Feb. 28, 2013
For immediate release
Former Sac State star struggled with injury, loss during Trials
In a perfect world, Lea Wallace would have raced in the 2012 U.S. Olympic Track and Field Trials full of confidence and hope during the biggest week of her running life.
But her Trials experience proved far more challenging.
The former Sacramento State star suffered a retinal hemorrhage the week before heading to Eugene, leaving her with only partial vision in her right eye. And as she prepared for the first round of the women’s 800 meters, she pondered going home to Napa to be with her ailing father.
Wallace’s parents told her to stay and run. A few hours after Dad watched her on television advance to the semifinals with a 2:02:94 effort, Wallace received word he had passed away from congestive heart failure and renal failure.
She went out the next day and ran 2:04:14 in the semifinals and did not advance.
“It was very difficult,” she said of her June ordeal. “I’ve never been through anything as difficult as what the Olympic Trials were for me.
“It was like my world was crumbling around me and I was just trying to find a way to stay afloat.”
Wallace, 24, said her eye problem began when she was doing pushups and squats the week before the Trials.
“My eye went black,” she said. “It wasn’t painful or anything, but definitely scary … I freaked out.
“Even now I don’t have full vision in my eye.”
What Wallace does have is a renewed sense of confidence and hope for her running career. After training in Texas with a Nike group coached by John Cook that included Olympic silver medalist Leo Manzano, she’s back in northern California and running for the Sacramento Running Association’s Elite Team.
Wallace lives in Berkeley and trains with Olympian Shannon Rowbury and others under Cook’s supervision. She works part-time for a running store in Napa and splits time between the East Bay, Napa and Sacramento.
“I’m really excited about running for SRA and watching the running community there grow,” she said. “There is a lot of talent in the Sacramento area. I’m excited to be a part of the running group.”
SRA executive director John Mansoor welcomed Wallace back to the Elite Team.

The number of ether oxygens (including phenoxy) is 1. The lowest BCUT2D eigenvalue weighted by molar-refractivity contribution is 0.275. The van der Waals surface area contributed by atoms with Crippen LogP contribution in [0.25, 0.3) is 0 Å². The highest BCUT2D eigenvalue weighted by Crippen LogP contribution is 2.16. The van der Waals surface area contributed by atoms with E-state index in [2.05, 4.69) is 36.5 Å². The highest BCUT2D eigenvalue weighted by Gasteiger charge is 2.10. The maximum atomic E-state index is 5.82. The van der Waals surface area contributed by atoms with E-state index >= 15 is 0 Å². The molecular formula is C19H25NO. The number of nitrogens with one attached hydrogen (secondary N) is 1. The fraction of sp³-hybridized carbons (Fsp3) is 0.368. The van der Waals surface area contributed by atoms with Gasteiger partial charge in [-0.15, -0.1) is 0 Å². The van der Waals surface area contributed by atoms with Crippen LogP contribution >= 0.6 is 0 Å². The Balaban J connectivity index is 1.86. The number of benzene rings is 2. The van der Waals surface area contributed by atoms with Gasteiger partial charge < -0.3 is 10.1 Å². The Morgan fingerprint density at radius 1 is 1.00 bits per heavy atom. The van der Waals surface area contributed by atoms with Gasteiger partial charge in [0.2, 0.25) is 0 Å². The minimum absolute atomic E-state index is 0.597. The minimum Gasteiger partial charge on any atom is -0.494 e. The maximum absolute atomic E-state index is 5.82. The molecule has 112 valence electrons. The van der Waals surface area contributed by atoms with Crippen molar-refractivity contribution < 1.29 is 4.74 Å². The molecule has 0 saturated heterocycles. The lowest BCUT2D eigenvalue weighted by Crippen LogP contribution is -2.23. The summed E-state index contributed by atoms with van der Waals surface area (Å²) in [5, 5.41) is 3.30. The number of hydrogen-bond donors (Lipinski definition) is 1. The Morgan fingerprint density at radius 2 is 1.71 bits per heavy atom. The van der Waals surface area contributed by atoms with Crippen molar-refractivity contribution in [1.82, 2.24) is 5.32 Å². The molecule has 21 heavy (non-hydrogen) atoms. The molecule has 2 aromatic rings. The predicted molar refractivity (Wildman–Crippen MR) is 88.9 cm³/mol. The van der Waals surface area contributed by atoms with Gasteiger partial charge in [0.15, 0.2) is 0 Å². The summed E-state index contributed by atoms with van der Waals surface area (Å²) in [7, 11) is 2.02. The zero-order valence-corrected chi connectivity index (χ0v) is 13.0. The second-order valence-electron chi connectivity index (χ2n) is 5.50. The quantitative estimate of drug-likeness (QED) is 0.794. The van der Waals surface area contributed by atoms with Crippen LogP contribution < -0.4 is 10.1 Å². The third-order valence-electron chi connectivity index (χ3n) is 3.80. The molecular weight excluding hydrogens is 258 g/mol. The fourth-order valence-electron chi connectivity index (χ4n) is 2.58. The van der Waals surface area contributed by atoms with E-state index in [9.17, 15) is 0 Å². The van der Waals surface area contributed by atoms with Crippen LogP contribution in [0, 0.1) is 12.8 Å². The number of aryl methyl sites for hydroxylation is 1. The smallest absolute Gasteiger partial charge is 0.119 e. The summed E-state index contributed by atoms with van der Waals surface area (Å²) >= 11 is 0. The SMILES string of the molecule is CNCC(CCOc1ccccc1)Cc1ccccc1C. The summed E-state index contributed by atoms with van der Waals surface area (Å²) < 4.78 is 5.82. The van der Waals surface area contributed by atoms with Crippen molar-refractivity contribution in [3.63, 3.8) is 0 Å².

“We’re happy she’s back,” he said. “She’s on the same level as Kim (Conley). She’s gaining confidence in every race.
“I think Lea’s got tremendous potential to be one of America’s top people to make the (Olympic) team.”
Wallace considers her year in Austin a valuable learning experience.
“It was really hard for me to be far away from home,” she said. “But I gained a lot of experience just watching people training at a very high level, a level I’d never seen before.
“That was invaluable.”
Wallace, who owns a personal best of 2:01:33, qualified for this weekend’s USA Indoor Track & Field Championships with a 2:04:94 effort at the University of Washington last month. SRA teammate Dominque Jackson (2:06:00) has also qualified for the national meet.
“I just had my fastest opener ever,” Wallace said. “That was exciting. I’m really strong, really fast, sort of happy and confident.”
Wallace said she’s chasing a spot in this year’s World Championships. Down the road, making a run at the 2016 Olympics highlights her agenda.
“I really want to be on an international team,” she said. “I think that’s realistic.
“You always have the Olympics in the back of your mind. That is the ultimate goal.”
The Sacramento Running Association is a non-profit organization dedicated to finding ways to encourage people of all ages and abilities to run. The SRA is committed to developing new, quality running events that appeal to a broad variety of runners.
SRA events include the recently concluded Super Bowl Sunday 10k Run, the Credit Union SACTOWN Ten-Mile Run on April 7, the Gold Rush 100k on May 11, the former Lake Natoma Four Bridges Half Marathon, which will be re-named and be part of a festival honoring Johnny Cash on Oct. 19, and the California International Marathon on Dec. 8.
SRA beneficiaries include the American River Parkway, youth fitness programs, local running venues and aspiring young runners.